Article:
State Water Plan – a historic moment for Colorado’s rivers


From American Rivers:

The cornerstone of any successful company is a solid business plan. Without a plan, your business is rudderless, at the mercy of every whiff of wind and swirling current in the stream. But what if your most valuable asset and the core of your business was not included in that plan?

Colorado is one of two states in the west that does not have a plan to manage its water resources. Sure, Colorado features a complicated system of water laws, some conflicting and most frustrating (and none addressing the philosophy of how our water should be managed) but not a PLAN. That is about to change.

In 2013, Governor Hickenlooper instructed the agency that manages our state’s water (the Colorado Water Conservation Board) to develop a process for establishing a State Water Plan. As you likely know, each of the state’s nine major river basins has a group of people, called a Roundtable, working to establish management and oversight of their local watershed.

Minus the precedent-setting 1922 Colorado River Compact agreement, there likely has not been a more important time in Colorado’s water history than right now. The State Water Plan will establish a mindset, a prioritization, a spirit, about how Colorado approaches and manages our ever-threatened water supply – from the majestic headwaters to the state boundaries where our waters wet 18 other states.

So why should that matter to you?

The beauty of the State Water Plan is that YOU, your business, your employees and your communities have a voice in this process. You get to tell the state, directly and locally, how you think Colorado’s rivers should be managed and how proper planning can promote your business and strengthen Colorado’s economy.

  • You know that keeping water in Colorado’s streams should be a top priority – keeping rivers wet every day (as opposed to taking so much water out of streams that they run dry) is critical for ecological health and as a platform for a healthy recreation economy.
  • You know that conserving water, and finding ways to curb wasteful use rather than build expensive new projects that harm rivers, is prudent and quite frankly, is the right thing to do.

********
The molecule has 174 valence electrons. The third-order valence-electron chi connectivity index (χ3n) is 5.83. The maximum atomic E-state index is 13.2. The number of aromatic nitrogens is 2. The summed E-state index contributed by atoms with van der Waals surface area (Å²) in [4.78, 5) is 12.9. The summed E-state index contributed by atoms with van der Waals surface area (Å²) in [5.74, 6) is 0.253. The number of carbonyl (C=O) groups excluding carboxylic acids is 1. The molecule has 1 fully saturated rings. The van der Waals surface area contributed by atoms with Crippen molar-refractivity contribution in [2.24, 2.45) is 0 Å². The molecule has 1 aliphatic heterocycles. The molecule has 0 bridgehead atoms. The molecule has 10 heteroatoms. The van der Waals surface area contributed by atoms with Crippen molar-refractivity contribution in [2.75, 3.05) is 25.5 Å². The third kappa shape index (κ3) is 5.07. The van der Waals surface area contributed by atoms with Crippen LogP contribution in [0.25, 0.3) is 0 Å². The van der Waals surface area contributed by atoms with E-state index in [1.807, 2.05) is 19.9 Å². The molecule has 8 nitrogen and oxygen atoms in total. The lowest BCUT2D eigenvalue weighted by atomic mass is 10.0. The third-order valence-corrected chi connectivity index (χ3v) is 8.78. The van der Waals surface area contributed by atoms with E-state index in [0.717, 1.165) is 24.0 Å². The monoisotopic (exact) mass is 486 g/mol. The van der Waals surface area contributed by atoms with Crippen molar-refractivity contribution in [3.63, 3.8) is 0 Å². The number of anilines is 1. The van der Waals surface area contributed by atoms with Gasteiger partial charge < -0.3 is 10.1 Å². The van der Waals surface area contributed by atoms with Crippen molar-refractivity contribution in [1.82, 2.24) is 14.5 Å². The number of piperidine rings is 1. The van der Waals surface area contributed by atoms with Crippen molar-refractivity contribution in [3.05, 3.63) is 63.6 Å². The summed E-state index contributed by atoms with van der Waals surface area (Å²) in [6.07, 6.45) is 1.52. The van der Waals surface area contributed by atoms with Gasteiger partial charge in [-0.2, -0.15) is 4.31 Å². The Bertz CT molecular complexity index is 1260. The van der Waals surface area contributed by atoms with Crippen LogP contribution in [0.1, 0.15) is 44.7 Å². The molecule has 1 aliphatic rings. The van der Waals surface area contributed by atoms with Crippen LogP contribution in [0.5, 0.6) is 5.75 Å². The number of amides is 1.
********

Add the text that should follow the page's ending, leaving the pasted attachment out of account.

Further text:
• You know that promoting agricultural efficiency and conservation both saves money for family farms, but also keeps substantial amounts of water in our streams.
  • And you know that increasing the amount of water taken from one river basin and moved to another, especially west-slope water being pumped to the Front Range, is no longer acceptable. Trans-mountain diversions are a relic of the past.

These points, this philosophy, about respecting our rivers and prioritizing their vitality as more than just a limitless resource, must be made if we hope to have a healthy recreation economy going forward. Make your voice heard – here’s how:

1)     Navigate your Internet browser to, and click on the Take Action tab at the top of the page.

2)     Fill out the personal information and make your comments in the box – emphasizing the four points from above is the best way to keep our rivers wet.

3)     Emphasize that you are an outfitter, and your financial success depends on the long-term health and sustainability of these rivers.

4)     Be sure to click the Submit button at the bottom.

By participating in the State Water Plan, you are participating in history, and helping to forge a path and a philosophy that the health of our state’s rivers is important. They are the cornerstone of your business, our economy, and our lifestyle in Colorado – they are why we are here. Now is the time to lend your voice to these amazing places that makes us who we are.

Sinjin Eberle is the Associate Director for Communications with American Rivers. He is also the Immediate Past-President of Colorado Trout Unlimited.


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